No-Knead Rye Bread

no-knead rye bread - trustinkim

Yes, this crusty beauty was soooo delicious! It’s a slight variation on my usual recipe; I’m always trying to replicate my Oma’s Russian Black Bread, but I can never get it quite right. All the experimenting certainly is delicious, though!

So for this version I used part dark rye flour, and used a coating of oil on the outside of the bread for that really crusty finish – awesome results! The bread has just the right density, with a bit of chewiness to it, and the crust is pretty thick with a crisp outer layer. Excellent with or without butter! A little salted butter is magic, though!

If you’re not familiar with the no-knead concept, here’s the gist of it.

A) It’s delicious. Like the bread you pay $6 for at the Farmer’s Market. Or the stuff you eat when you’re on holiday in Europe, and you wonder: why eat any other kind of bread? I know, I wonder the same thing.

B) It’s really cheap

C) It’s so easy. Yes, you have to plan ahead by mixing the dough (2 minutes) then wait (12-18 hours), then wait (an hour or two), then bake (under an hour), then eat (worth it all!). So the actual hands-on time is minimal; you just have to be home to do a few of the steps.

D) It’s SOOOO delicious!

Here are a few ideas for bread toppings: creamy homemade hummus, tzatziki, grilled Japanese eggplant, sun-dried tomato and basil cream cheese spread, or sopping up the sauce in these delicious ouzo prawns. Please share your favourite bread toppings! I’d love to hear from you.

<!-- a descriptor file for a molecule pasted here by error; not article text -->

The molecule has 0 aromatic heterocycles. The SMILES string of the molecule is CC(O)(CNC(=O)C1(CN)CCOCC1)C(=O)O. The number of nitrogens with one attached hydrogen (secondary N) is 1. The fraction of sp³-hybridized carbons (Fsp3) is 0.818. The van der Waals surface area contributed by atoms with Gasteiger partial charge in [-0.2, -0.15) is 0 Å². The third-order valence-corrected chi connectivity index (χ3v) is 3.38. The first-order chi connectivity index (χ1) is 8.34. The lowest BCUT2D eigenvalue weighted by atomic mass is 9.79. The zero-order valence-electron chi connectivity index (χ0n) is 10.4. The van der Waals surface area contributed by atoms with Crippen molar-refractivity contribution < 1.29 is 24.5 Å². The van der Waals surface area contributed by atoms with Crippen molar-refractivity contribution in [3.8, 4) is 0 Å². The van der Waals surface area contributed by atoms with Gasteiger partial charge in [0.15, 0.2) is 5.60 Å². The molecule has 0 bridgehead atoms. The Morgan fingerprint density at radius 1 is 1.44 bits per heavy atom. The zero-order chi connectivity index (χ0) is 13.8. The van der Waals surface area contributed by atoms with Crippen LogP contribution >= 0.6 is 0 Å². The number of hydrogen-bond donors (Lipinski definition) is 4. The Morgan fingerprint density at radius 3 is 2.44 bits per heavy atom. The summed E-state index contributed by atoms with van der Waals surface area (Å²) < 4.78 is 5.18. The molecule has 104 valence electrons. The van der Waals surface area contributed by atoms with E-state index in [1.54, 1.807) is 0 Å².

What you need:

  • 1 cup dark rye flour
  • 2 cups white flour
  • 1 & 1/4 teaspoons salt
  • 1/4 teaspoons yeast
  • 1 & 1/2 cups water (I use slightly warm water in winter)
  • canola oil for coating the bread

What you do:

  1. Combine the flours, salt and yeast in a bowl. Add the water and mix; add more water if needed until you have a wet, sticky dough.
  2. Cover the bowl with plastic wrap or a lid (not airtight), and let sit for 12-18 hours in a warm-ish place, and out of direct sunlight. The dough should double in size and become dotted with bubbles. If your house is a little on the cool side you will likely need the longer rising time. I put mine on top of the freezer, which gives off a bit of heat.
  3. Cut a large piece of parchment paper and place it inside a large bowl, roughly forming it to the bottom of the bowl. Coat the top of the dough in oil using your hands, then turn it out into the parchment paper-lined bowl. Coat the new dough surface dough with oil. Cover loosely with a lid or with some plastic wrap, tucking it in loosely around the edges. Let the dough sit for 1-2 hours, until it has doubled in volume.
  4. About 1/2 hour before you want to put the bread in the oven, set the temperature to 475 F  and place your baking pot on a rack in the lower third of the oven. Let the pot heat up, and when the oven has reached 475 F, remove the pot from the oven. Remove the lid from the dough and pick up the dough by gathering together the corners of the parchment paper. Carefully (remember the pot is smoking hot!) place the dough in the parchment paper into the pot.
  5. Put the cover on the pot and bake for 30 minutes while the bread forms its nice thick crust. Remove the lid from the pot and continue to bake for 15-20 minutes more.  The bread should become a deep brown when it is done, and if you tap on it, it should sound hollow.  Remove the pot from the oven, lift the bread out of the pot, remove the parchment paper, and place it on a rack to cool. It needs to cool for about 1/2 an hour before slicing.
  6. This bread has no preservatives, so if you don’t use it up of the second day, it should be frozen.

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